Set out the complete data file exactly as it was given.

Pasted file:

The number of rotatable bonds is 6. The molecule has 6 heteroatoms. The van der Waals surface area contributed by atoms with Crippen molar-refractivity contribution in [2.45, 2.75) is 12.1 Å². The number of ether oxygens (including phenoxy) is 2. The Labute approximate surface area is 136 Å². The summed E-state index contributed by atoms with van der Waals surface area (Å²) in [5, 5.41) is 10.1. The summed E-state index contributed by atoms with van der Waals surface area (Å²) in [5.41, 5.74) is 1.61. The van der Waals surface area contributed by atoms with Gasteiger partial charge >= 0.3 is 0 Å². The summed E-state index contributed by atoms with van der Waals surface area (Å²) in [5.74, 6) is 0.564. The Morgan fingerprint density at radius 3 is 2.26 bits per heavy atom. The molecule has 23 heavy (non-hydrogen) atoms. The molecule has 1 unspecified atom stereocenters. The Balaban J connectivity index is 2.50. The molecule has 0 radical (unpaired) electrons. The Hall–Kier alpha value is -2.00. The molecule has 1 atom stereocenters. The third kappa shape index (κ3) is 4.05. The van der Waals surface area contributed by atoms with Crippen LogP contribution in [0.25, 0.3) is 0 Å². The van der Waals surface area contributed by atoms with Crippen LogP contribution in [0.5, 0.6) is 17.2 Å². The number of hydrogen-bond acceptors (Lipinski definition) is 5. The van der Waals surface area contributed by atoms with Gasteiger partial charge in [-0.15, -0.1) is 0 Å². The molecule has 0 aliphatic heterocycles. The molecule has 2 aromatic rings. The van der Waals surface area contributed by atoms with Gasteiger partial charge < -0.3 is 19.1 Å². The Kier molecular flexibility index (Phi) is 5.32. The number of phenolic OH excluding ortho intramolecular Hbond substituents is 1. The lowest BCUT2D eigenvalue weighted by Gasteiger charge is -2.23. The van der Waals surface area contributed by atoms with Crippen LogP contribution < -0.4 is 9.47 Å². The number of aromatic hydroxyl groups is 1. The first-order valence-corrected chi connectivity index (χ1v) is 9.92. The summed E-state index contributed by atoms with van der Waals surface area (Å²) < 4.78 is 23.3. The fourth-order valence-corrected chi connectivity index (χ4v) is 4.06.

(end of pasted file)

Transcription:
The number of rotatable bonds is 6. The molecule has 6 heteroatoms. The van der Waals surface area contributed by atoms with Crippen molar-refractivity contribution in [2.45, 2.75) is 12.1 Å². The number of ether oxygens (including phenoxy) is 2. The Labute approximate surface area is 136 Å². The summed E-state index contributed by atoms with van der Waals surface area (Å²) in [5, 5.41) is 10.1. The summed E-state index contributed by atoms with van der Waals surface area (Å²) in [5.41, 5.74) is 1.61. The van der Waals surface area contributed by atoms with Gasteiger partial charge >= 0.3 is 0 Å². The summed E-state index contributed by atoms with van der Waals surface area (Å²) in [5.74, 6) is 0.564. The Morgan fingerprint density at radius 3 is 2.26 bits per heavy atom. The molecule has 23 heavy (non-hydrogen) atoms. The molecule has 1 unspecified atom stereocenters. The Balaban J connectivity index is 2.50. The molecule has 0 radical (unpaired) electrons. The Hall–Kier alpha value is -2.00. The molecule has 1 atom stereocenters. The third kappa shape index (κ3) is 4.05. The van der Waals surface area contributed by atoms with Crippen LogP contribution in [0.25, 0.3) is 0 Å². The van der Waals surface area contributed by atoms with Crippen LogP contribution in [0.5, 0.6) is 17.2 Å². The number of hydrogen-bond acceptors (Lipinski definition) is 5. The van der Waals surface area contributed by atoms with Gasteiger partial charge in [-0.15, -0.1) is 0 Å². The molecule has 0 aliphatic heterocycles. The molecule has 2 aromatic rings. The van der Waals surface area contributed by atoms with Gasteiger partial charge < -0.3 is 19.1 Å². The Kier molecular flexibility index (Phi) is 5.32. The number of phenolic OH excluding ortho intramolecular Hbond substituents is 1. The lowest BCUT2D eigenvalue weighted by Gasteiger charge is -2.23. The van der Waals surface area contributed by atoms with Crippen LogP contribution < -0.4 is 9.47 Å². The number of aromatic hydroxyl groups is 1. The first-order valence-corrected chi connectivity index (χ1v) is 9.92. The summed E-state index contributed by atoms with van der Waals surface area (Å²) < 4.78 is 23.3. The fourth-order valence-corrected chi connectivity index (χ4v) is 4.06.